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IN THE HIGH COURT OF JUDICATURE AT HYDERABAD
FOR THE STATE OF TELANGANA AND THE STATE OF ANDHRA PRADESH

W.P. No. OF 2017

BETWEEN:
1. U.D. Jai Bhima Rao, S/o.U.K. Rao
Aged about 43 years, Occ : Advocate
R/o.H.No.13-5-431/5/C1, Tallagadda
Hyderabad.

2. M.Chalapathi, S/o.M.Kotaiah
Aged 46 years, Occ : Advocate
R/o.H.No.38-16-103/C, Shivanagar Colony
Sainikpuri X Roads
Secunderabad 500 094.

3. T.V.Ramesh, S/o.T.V.Ramana
Aged 42 years, Occ : Advocate
R/o.H.No.4-6-355/A/1, Esamia Bazar
Koti, Hyderabad 500 027. . . . . . . PETITIONERS

A N D

1. Union of India, Rept., by its Secretary


to the Honorable President of India, New Delhi.
2. High Court of Judicature at Hyderabad for the
State of Telangana And the State of Andhra Pradesh, Rep., by
Its Registrar General, High Court Buildings, Hyderabad.

3. Mr. Justice D.V.S.S. Somayajulu,


Judge of High Court of Judicature at Hyderabad
For the State of Telangana and The state of Andhra Pradesh.
Hyderabad.
. . . . . . . . . RESPONDENTS

AFFIDAVIT OF THE PETITIONER.

I, U.D. Jai Bhima Rao, S/o.U.K.Rao, aged 43 years, Occ: Advocate,

R/o.H.No.13-5-431/5/C1, Tallagadda, Hyderabad, do hereby solemnly affirm and state

on oath as follows:

1. I am the petitioner herein as such I am well acquainted with the facts of the case.

I am also authorized to file this affidavit on behalf of other petitioners, as my interest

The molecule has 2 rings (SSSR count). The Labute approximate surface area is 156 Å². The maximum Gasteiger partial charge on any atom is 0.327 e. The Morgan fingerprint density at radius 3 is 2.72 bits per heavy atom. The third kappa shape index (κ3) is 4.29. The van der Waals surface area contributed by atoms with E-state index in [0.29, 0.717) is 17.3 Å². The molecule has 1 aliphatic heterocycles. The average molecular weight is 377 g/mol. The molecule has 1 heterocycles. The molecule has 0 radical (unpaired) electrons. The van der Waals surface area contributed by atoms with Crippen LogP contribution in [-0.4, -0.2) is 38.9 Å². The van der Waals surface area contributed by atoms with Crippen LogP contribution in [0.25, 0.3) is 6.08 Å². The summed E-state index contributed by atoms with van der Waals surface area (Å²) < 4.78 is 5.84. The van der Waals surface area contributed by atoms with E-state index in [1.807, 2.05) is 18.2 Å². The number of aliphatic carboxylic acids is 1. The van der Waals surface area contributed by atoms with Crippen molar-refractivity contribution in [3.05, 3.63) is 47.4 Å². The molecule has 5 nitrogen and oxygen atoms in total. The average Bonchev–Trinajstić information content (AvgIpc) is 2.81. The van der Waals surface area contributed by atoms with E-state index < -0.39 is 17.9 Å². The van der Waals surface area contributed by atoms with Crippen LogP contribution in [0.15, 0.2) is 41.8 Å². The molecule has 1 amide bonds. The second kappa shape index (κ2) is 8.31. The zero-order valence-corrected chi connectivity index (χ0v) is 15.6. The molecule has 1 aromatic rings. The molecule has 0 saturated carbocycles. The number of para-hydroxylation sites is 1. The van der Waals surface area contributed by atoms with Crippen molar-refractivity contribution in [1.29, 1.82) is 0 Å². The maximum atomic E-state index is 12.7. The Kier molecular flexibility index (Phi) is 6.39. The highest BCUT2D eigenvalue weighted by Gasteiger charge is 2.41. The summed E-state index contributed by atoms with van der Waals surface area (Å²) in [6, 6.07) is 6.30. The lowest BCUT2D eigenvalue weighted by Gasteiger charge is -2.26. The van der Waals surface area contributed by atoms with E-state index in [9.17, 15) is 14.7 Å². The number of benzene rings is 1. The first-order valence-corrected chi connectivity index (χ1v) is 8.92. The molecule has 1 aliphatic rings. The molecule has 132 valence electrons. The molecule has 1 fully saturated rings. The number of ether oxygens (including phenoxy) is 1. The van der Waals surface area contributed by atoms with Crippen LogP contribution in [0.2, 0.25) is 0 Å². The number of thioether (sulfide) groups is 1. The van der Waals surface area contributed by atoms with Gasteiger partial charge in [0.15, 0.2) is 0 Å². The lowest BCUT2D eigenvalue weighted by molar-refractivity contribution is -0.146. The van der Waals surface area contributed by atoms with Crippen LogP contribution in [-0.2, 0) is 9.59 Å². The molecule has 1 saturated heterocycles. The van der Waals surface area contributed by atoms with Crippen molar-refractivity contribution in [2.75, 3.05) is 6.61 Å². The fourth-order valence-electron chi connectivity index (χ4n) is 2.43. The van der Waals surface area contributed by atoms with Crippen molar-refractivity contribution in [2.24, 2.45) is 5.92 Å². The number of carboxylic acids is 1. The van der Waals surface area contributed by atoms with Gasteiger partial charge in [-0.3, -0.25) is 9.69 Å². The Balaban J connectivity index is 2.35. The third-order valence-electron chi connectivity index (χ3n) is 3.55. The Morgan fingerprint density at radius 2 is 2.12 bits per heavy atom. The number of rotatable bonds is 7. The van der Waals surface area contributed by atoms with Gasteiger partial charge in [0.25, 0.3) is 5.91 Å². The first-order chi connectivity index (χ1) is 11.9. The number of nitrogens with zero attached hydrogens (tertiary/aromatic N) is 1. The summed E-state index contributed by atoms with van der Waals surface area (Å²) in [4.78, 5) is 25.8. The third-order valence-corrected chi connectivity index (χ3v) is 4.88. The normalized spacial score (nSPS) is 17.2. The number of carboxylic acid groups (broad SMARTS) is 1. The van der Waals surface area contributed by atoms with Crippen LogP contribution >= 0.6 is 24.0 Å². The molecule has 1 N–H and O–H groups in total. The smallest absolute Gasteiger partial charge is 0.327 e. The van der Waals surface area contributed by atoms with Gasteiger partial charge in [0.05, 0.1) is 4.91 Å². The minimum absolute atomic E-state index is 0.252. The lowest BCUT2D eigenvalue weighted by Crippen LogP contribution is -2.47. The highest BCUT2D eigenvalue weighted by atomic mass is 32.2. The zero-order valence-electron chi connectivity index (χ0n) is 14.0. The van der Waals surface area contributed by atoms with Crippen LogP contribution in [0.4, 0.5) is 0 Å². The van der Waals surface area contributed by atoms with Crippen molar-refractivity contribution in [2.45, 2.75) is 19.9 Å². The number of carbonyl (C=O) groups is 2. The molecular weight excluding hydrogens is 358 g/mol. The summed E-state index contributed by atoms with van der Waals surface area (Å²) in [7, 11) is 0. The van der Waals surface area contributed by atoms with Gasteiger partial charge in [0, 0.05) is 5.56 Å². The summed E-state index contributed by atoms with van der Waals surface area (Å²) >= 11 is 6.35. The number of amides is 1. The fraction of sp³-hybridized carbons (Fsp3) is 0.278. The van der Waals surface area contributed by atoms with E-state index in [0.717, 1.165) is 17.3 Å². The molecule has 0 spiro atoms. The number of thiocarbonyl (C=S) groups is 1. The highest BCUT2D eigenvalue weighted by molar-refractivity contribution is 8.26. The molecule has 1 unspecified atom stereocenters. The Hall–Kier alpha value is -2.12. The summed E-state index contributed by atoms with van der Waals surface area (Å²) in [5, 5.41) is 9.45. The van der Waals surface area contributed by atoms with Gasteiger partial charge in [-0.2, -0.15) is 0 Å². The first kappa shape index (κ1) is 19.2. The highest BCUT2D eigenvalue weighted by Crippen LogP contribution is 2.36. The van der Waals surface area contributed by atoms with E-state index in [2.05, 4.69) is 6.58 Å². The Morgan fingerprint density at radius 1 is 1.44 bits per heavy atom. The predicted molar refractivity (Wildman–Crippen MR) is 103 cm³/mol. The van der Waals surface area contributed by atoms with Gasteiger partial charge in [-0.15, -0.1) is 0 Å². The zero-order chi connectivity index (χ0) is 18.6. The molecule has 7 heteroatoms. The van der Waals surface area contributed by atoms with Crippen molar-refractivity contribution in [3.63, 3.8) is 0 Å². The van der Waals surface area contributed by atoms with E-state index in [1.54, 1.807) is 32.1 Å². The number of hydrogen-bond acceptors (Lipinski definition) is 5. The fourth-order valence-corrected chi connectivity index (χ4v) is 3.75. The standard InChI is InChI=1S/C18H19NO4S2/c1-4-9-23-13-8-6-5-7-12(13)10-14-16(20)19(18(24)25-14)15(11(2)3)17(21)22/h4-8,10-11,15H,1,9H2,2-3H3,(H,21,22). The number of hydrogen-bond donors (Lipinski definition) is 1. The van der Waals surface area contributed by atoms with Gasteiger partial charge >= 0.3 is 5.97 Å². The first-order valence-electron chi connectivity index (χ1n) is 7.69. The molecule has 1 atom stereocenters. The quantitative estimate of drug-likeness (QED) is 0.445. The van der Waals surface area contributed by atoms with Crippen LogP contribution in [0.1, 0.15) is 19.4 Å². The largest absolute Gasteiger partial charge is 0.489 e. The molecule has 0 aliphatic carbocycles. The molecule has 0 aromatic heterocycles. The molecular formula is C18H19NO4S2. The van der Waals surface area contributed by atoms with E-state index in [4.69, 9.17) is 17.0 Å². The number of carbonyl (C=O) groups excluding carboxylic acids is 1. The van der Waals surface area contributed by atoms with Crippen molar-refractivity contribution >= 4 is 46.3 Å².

and the interest of the other petitioners is one and the same.

2. I submit that, this writ petition is being filed challenging the appointment of

Respondent No.3 as Additional Judge of High Court of Judicature at Hyderabad for the
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State of Telangana and the State of Andhra Pradesh in the year 2017 as illegal, arbitrary

and violative of Article 217(2) of the Constitution of India, and consequently direct the

respondent No.3 to quit the Office of the Additional Judge of the High Court at

Hyderabad as he is not entitled to hold the same.

3. I submit that, I am a practicing advocate at the High Court of Judicature at

Hyderabad and other courts also. I worked under the junior ship of renowned

Advocates Late Sri K. Bala Gopal & Senior Counsel Late Sri Bojja Tarakam. The

Respondent No.3 is working as an Additional Judge of High Court of Judicature at

Hyderabad.

While so it has come to my knowledge that, the 3rd respondent is not qualified for

appointment as an Additional Judge of High Court, as he has not been an advocate for at

least ten years in High Court of Judicature at Hyderabad or of two or more such Courts